New 3D Composites Could Help Store Energy for Hybrid and Electric Vehicles

Boron nitride nanosheets [blue and white atoms] act as insulators to protect a barium nitrate central layer [green and purple atoms] for high temperature energy storage.
Illustration: Wang Lab/Penn State
Boron nitride nanosheets [blue and white atoms] act as insulators to protect a barium nitrate central layer [green and purple atoms] for high temperature energy storage.

New composites made of polymer and ceramic might help solve major energy-storage problems for electric and hybrid vehicles, researchers say.

Polymers are ideal for helping electric and hybrid vehicles store energy in capacitive devices because of their light weight, ability to withstand strong electric fields, mechanical flexibility, and scalability to mass production. However, existing two-dimensional films of a polymer called BOPP cannot stand up to the high temperatures under the hood of a car without considerable additional cooling equipment. This adds to the weight and expense of the vehicles.

Previous research looked into 2D films of composites comprising ceramic nanoparticles mixed with polymer. Though this combination yielded higher operating temperatures and charge-discharge efficiencies, there was a significant drawback: a relatively low dielectric constant, or ability to withstand electric fields without breakdown. This kept energy densities unacceptably low.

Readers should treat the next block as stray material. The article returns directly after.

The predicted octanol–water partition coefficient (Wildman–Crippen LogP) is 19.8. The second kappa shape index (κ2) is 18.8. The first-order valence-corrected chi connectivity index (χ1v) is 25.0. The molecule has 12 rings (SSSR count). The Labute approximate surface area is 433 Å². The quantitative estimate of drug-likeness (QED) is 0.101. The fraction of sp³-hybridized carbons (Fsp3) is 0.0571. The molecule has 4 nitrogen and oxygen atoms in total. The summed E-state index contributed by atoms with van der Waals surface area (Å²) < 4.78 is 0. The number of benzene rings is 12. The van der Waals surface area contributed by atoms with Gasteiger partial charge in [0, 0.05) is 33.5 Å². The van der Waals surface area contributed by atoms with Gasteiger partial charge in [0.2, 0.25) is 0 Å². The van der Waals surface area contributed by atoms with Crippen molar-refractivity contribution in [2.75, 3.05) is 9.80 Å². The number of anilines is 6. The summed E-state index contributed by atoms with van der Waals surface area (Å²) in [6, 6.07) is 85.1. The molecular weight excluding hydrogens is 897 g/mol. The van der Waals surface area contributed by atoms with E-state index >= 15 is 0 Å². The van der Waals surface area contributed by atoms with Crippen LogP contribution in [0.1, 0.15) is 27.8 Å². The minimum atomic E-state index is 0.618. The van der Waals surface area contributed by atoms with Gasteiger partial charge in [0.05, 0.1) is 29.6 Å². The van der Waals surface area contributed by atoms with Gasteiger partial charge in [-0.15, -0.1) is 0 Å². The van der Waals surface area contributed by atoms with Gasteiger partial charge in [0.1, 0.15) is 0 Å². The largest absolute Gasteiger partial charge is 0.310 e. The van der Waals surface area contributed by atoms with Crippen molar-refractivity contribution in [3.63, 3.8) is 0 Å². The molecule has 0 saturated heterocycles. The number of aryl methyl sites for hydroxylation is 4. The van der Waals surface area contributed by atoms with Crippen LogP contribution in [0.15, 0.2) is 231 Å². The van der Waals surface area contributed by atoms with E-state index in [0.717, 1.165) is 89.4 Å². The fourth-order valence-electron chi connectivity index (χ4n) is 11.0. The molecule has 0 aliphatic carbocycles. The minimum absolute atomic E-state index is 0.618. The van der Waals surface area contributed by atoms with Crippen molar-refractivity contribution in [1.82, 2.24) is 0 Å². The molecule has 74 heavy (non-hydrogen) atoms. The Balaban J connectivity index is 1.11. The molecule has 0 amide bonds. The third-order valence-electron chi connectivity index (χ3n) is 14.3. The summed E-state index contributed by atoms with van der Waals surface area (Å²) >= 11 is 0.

Now scientists at Penn State University have developed a sandwich-like composite dubbed SSN-x that features separate layers of polymer-ceramic pairings. These can operate at high temperatures while also maintaining a high dielectric constant. The researchers detailed their findings in the 22 August online edition of the journal Proceedings of the National Academy of Sciences.

The outer layers of the SSN-x sandwich are a composite made from boron nitride nanosheets in a c-BCB polymer matrix. These serve as excellent electrical insulators that block charge injection from the capacitive device’s electrodes. This freed the scientists to adjust the recipe for the central layer, made from a composite of barium titanate nanoparticles and c-BCB, to have a high dielectric constant. The result was a big boost in energy density and power density.

“Before, people normally just looked at two-dimensional films and varied their material compositions to tune their properties,” says Qing Wang, a materials scientist at Penn State and lead researcher of the study. “Now we look at three-dimensional structures, which provide a much larger regime for us to tune [the materials’] compositions and optimize their properties.”

In experiments, the researchers showed that the composite could operate at 150 °C—a temperature that makes it well suited for electric vehicle operations. It withstood 24 hours of continuous operation over more than 30,000 cycles of discharging and recharging with no signs of degradation. And at these high temperatures, SSN-x outperformed state-of-the-art polymers in terms of energy density, power density, how efficiently they could be discharged and recharged, and how many discharge-recharge cycles they could undergo before they started to break down.

“We'd now like to see if this material can be produced at a reasonable cost at large scales,” Wang says. “We'd also like to work with electrical engineers and system designers to see how this material can be efficiently integrated into hybrid and electric vehicles.”


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